Above: The shop in Old Kent Road – from a slide taken in the 1970s. This was probably the largest of all the stores run by Carter and Sons. The site of the shop is now modern housing
George Carter first opened his store in 1851. On the picture above the words ‘Hatter, Hosier, Tailor and Outfitter’ appear at the top of the building. He went on to have ‘Branches throughout London’ as the slogan states on the wall to the left. The beautiful building in the picture is in Georgian style. Whether Carter had the shop built for his shop or whether he took over an existing building in Old Kent Road is not known.
The large store stood on the north side of Old Kent Road, towards the western end. It was known as George Carter & Sons. Its was essentially a men’s outfitters but they also specialised in men’s hats. Carter & Sons had several stores across London – including Bermondsey and much of South London. There were also shops at Croydon, Hampstead and Chatham. The whole chain closed down in the 1980s or 1990s.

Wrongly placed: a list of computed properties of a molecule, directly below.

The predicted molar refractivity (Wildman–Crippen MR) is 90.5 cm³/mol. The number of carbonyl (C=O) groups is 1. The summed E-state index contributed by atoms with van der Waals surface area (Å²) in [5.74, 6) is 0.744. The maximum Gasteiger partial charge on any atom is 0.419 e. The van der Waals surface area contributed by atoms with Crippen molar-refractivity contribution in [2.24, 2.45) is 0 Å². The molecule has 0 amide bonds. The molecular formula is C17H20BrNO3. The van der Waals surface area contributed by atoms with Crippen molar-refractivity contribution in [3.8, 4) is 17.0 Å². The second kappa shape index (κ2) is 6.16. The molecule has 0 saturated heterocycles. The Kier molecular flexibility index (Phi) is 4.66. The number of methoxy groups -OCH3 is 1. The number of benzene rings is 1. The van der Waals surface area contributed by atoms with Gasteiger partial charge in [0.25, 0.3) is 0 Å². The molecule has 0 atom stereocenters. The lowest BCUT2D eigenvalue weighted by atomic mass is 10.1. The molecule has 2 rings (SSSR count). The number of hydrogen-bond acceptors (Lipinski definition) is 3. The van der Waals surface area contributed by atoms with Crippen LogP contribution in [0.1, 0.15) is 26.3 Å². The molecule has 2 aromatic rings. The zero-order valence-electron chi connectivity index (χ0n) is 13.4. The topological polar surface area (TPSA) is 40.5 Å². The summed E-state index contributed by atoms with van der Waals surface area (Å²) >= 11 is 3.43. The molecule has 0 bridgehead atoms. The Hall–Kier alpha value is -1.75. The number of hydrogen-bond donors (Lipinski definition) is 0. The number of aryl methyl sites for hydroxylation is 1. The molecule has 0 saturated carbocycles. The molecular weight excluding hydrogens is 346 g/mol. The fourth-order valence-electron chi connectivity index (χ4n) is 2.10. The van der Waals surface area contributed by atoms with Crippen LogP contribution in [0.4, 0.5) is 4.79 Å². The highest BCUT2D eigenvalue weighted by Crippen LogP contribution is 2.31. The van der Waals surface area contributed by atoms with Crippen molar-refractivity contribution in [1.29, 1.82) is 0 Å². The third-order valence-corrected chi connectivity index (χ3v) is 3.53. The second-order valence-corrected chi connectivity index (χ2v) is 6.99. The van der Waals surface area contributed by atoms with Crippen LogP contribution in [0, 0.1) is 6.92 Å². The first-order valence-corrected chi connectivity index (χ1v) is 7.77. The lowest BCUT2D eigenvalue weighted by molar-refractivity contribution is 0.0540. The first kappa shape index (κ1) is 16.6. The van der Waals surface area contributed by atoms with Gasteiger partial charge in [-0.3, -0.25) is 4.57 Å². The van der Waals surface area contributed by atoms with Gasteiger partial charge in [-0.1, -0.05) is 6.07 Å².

Above: The best known feature of their large store on the Old Kent Road was a clock with the figure of a gentleman’s head and shoulders above the clock. At mid-day the bowler hat would tilt backwards.
Above: The mosaic doorstep of the old branch-shop at 162 Jamaica Road – “G Carter & Sons” – which is now a shop used by a hairdresser. It is a few doors down the road from Bermondsey Underground Station.
As London’s high streets (and all the other high streets as well) continue to be dominated with ‘global brands’ like the major clothing chains, there seems no place in business for the ‘smaller man’. Stores like Carter’s have been driven out of business as customers look more to price than to service and quality. This is a shame because every high street throughout Britain looks like every other. Once you have seen one Top Shop, you have seen them all. Some of us are fortunate enough to have lived through the decades in London when the high street was much more interesting than it is today. In those days each one had different shops that brought individuality to each town or community.